Interior photography is an increasingly competitive market and as such it’s important you stay at the top of your game. Hopefully, these five interior photography tips will you give a greater grasp on how to shoot interior photography.

Five interior photography tips

1. Make sure the area is tidy and ready to photograph

Before you even get your camera out of the bag it is important that you take a few minutes to just walk around the area and remove anything which you don’t want to be in your photograph. There is nothing worse than getting back into Photoshop and noticing a glaringly obvious item has been left on a table or strewn across a chair. Of course, it is possible to remove most things afterwards but just taking five minutes here could save you hours in post-production.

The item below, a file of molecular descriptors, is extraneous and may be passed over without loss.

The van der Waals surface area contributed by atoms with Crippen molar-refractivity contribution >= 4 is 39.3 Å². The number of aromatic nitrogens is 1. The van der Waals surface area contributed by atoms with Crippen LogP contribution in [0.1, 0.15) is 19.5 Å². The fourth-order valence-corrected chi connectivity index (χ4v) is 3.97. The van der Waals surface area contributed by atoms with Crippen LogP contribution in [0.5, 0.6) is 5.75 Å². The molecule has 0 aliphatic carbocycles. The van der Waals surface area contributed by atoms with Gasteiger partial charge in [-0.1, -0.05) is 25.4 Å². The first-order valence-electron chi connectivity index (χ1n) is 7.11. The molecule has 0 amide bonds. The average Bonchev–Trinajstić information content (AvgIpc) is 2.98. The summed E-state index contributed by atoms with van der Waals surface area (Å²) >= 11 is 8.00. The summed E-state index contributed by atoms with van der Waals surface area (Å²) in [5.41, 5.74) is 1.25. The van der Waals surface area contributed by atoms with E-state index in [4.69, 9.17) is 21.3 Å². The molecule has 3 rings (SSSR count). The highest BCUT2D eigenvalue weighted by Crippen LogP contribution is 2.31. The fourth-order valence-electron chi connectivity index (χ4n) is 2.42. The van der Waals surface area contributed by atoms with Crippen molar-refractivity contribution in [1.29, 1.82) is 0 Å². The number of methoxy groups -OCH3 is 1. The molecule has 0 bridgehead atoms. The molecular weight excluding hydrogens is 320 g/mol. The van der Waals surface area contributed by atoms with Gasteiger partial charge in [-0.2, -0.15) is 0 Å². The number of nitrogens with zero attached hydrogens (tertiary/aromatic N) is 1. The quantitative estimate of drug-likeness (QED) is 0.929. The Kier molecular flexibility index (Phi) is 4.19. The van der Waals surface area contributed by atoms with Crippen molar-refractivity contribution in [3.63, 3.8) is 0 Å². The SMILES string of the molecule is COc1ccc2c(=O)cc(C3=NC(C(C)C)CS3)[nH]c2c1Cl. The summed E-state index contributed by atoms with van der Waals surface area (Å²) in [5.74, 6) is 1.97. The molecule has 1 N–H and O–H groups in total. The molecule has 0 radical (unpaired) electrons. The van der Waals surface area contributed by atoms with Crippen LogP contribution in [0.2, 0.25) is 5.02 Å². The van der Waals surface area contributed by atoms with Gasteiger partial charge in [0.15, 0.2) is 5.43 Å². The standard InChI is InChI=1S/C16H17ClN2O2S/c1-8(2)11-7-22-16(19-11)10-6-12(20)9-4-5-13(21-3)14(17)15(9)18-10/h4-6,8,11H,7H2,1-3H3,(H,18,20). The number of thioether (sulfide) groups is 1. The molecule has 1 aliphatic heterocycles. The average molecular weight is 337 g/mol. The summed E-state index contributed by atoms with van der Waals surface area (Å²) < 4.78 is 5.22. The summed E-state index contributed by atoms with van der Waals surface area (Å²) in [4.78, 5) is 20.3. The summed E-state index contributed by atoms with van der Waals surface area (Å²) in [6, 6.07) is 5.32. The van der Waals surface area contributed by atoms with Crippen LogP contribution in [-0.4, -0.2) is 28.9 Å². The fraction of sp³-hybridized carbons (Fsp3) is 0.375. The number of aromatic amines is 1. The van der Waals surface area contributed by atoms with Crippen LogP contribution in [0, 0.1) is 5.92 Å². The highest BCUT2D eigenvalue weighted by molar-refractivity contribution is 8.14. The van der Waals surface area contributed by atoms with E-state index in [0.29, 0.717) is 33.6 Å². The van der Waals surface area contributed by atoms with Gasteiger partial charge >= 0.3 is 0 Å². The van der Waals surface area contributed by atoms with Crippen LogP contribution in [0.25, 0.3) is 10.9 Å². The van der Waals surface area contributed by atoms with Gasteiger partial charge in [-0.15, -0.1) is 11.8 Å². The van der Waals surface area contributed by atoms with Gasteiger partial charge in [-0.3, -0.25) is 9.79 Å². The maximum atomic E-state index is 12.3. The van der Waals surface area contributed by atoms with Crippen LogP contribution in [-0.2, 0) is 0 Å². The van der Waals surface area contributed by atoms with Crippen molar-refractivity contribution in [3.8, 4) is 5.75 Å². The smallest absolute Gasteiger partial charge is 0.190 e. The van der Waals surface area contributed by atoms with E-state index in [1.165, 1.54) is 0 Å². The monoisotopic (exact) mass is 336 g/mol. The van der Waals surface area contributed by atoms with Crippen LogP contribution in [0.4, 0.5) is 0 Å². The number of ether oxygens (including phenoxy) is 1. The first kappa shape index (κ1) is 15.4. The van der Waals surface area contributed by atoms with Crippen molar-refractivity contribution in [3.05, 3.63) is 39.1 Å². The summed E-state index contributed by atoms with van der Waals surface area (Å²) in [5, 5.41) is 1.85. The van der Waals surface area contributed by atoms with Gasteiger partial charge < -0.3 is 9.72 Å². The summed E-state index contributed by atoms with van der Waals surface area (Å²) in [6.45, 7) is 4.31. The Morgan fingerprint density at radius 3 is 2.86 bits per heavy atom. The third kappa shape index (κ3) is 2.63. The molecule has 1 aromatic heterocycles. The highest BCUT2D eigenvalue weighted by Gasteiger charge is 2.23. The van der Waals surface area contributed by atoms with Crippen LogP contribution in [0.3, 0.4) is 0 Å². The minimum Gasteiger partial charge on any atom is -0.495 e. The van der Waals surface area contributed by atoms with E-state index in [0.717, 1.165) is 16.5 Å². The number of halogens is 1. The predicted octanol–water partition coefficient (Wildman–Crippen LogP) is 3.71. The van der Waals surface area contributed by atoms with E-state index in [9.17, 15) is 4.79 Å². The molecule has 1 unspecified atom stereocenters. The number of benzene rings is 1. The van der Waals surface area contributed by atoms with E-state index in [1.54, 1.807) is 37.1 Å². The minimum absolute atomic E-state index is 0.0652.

Propping the room should also be on your mind at this point too and as they say, less is more. The less clutter in the area, the bigger that the space is going to look. Removing all items from worktops or big open spaces can really help open up a room and show the room to its full potential. It’s usually better to stick to two or three signature pieces in any area than to try and cram too many items in, as this can look too busy and confuse the eye.

While you’re walking around, it’s also a good idea to take a look at the room from different angles to see which angle best suits the image you are looking for and how the natural light falls within the room.

2. Be mindful of your verticals

As an interior photographer, most of the time you’re backed into a corner and trying to make the space look as large as possible. This means you will be using a wide angle lens, usually around 16mm to try and capture as much of the room as you can in a single image.